Auditory Effects

Within 0.02 to 0.05 seconds after exposure to sound above the 80 dB level, the middle-ear muscles act to control the response of the ear. After about fifteen minutes of exposure, some relaxation of these muscles usually occurs. This involuntary response of the ear—the auditory reflex—provides limited protection against high noise levels. It cannot protect against unanticipated impulsive sounds; it is effective only against frequencies below about 2000 Hz. And in any case, it provides only limited control over the entrance of noise. These muscles relax a few seconds after the noise ceases.

Following exposure to high-level noise, customarily a person has some temporary loss in hearing acuity and often a singing in the ears (tinnitus). If it is not too great, this temporary loss disappears in a few hours. But if, for example, the TTS experienced in one work period has not been recovered at the start of the next work period, the effect accumulates; permanent hearing damage is almost certain if these conditions persist.

Important variables in the development of temporary and permanent hearing threshold changes include the following:

Sound level: Sound levels must exceed 60 to 80 dBA before the typical person experiences TTS. Frequency distribution of sound: Sounds having most of their energy in the speech frequencies are more potent in causing a threshold shift than are sounds having most of their energy below the speech frequencies.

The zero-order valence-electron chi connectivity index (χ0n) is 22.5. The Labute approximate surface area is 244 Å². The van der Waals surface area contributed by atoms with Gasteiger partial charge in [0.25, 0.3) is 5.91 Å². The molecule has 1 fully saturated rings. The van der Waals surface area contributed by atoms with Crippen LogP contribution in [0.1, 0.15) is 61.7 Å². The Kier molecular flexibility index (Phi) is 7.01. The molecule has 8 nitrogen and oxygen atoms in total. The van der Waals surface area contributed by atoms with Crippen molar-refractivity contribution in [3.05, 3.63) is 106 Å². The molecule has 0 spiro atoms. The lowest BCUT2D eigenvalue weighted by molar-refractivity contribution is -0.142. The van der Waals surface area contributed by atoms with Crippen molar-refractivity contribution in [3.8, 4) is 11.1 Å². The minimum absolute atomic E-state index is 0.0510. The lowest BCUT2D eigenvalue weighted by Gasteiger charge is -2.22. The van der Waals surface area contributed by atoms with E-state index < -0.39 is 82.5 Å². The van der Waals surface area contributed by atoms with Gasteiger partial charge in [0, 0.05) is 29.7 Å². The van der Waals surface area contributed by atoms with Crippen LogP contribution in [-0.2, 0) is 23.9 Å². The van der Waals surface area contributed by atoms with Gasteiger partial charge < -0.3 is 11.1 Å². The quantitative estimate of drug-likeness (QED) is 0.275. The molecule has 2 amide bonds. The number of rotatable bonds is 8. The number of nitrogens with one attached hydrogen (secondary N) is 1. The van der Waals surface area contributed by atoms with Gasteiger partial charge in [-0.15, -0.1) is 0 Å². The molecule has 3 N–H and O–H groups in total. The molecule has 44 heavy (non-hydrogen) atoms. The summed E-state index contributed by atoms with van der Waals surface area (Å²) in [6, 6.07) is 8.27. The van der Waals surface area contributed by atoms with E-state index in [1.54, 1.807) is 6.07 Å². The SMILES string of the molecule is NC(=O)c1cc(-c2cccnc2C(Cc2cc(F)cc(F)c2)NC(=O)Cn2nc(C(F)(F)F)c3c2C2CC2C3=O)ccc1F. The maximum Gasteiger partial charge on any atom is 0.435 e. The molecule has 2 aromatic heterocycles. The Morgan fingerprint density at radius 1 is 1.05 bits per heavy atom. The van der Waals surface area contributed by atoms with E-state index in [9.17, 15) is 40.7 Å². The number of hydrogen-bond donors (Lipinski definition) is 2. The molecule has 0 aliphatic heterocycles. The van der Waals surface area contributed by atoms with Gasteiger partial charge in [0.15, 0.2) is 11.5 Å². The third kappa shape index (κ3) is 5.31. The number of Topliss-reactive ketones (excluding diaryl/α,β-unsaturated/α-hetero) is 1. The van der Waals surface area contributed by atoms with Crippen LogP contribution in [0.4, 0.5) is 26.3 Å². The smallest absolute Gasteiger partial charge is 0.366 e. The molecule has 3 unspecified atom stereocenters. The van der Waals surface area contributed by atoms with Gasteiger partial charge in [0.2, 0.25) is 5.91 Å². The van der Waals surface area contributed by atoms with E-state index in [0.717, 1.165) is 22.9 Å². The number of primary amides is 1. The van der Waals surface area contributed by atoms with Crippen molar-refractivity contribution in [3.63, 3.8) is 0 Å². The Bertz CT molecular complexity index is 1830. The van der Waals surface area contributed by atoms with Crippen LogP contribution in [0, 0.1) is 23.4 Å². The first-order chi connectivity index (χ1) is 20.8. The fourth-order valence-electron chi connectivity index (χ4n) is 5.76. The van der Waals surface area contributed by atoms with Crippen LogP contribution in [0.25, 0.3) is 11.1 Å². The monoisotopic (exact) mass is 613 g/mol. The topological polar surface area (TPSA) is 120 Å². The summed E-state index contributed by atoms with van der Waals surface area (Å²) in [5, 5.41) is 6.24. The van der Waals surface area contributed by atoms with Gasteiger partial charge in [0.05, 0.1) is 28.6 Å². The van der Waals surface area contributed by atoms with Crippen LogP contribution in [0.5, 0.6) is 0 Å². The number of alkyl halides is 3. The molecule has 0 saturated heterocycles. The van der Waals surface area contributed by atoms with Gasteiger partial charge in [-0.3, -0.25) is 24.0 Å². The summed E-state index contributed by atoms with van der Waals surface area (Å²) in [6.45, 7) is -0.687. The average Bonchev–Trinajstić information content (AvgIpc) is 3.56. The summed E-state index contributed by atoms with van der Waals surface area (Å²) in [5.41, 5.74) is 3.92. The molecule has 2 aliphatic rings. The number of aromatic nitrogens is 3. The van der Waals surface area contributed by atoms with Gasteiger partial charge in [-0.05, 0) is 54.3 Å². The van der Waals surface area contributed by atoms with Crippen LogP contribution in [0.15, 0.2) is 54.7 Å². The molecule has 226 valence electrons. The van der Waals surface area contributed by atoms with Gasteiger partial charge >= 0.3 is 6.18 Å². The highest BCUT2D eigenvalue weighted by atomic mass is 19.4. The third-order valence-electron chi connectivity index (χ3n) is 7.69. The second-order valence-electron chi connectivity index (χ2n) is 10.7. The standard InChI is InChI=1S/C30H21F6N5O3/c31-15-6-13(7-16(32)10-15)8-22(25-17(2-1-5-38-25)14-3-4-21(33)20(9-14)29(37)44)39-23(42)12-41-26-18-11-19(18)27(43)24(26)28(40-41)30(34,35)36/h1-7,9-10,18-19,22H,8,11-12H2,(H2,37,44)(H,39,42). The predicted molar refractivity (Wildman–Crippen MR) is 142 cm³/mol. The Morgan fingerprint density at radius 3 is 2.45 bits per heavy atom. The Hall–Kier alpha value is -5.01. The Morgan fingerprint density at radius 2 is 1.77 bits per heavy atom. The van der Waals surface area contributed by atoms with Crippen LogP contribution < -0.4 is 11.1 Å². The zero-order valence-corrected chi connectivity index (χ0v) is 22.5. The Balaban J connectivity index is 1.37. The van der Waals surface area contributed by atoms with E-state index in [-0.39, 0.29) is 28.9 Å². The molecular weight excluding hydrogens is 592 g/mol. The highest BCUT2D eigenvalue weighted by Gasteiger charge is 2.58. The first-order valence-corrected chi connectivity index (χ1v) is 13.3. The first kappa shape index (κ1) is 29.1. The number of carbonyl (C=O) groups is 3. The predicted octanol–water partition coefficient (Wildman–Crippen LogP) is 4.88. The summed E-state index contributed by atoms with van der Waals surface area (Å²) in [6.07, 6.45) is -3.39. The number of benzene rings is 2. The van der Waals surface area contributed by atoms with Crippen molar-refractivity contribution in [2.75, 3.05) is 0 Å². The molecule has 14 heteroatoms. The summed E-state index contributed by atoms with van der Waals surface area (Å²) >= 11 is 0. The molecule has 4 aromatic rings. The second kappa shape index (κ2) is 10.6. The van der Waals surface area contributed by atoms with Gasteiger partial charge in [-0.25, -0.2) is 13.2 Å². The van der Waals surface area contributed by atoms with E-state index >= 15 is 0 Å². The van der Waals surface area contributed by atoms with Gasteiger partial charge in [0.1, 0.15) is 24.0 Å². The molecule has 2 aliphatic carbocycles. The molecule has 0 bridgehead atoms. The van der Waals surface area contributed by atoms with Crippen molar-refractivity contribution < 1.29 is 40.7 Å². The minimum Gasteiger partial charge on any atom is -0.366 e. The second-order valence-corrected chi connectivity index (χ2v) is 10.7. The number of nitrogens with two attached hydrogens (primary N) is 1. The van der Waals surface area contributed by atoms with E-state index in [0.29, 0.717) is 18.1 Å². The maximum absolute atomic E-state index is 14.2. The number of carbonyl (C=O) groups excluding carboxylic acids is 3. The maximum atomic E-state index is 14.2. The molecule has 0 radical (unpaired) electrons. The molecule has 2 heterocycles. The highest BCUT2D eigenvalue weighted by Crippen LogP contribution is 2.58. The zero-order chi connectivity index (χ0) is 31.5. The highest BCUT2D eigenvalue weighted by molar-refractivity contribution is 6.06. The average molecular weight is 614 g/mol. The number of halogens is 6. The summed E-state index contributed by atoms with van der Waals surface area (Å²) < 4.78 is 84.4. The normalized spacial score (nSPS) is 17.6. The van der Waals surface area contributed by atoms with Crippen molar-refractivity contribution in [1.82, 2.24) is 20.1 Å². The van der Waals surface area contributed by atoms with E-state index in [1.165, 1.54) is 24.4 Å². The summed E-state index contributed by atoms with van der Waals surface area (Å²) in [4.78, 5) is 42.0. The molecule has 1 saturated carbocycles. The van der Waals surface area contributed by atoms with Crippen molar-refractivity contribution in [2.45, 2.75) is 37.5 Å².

Duration of sound: The longer the sound lasts, the greater the amount of threshold shift. Temporal distribution of sound exposure: The number and length of quiet periods between periods of sound influences the potentiality of threshold shift. Individual differences in tolerance of sound may vary among individuals. Type of sound—steady-state, intermittent, impulse, or impact: The tolerance to peak sound pressure is reduced by increasing the duration of the sound.

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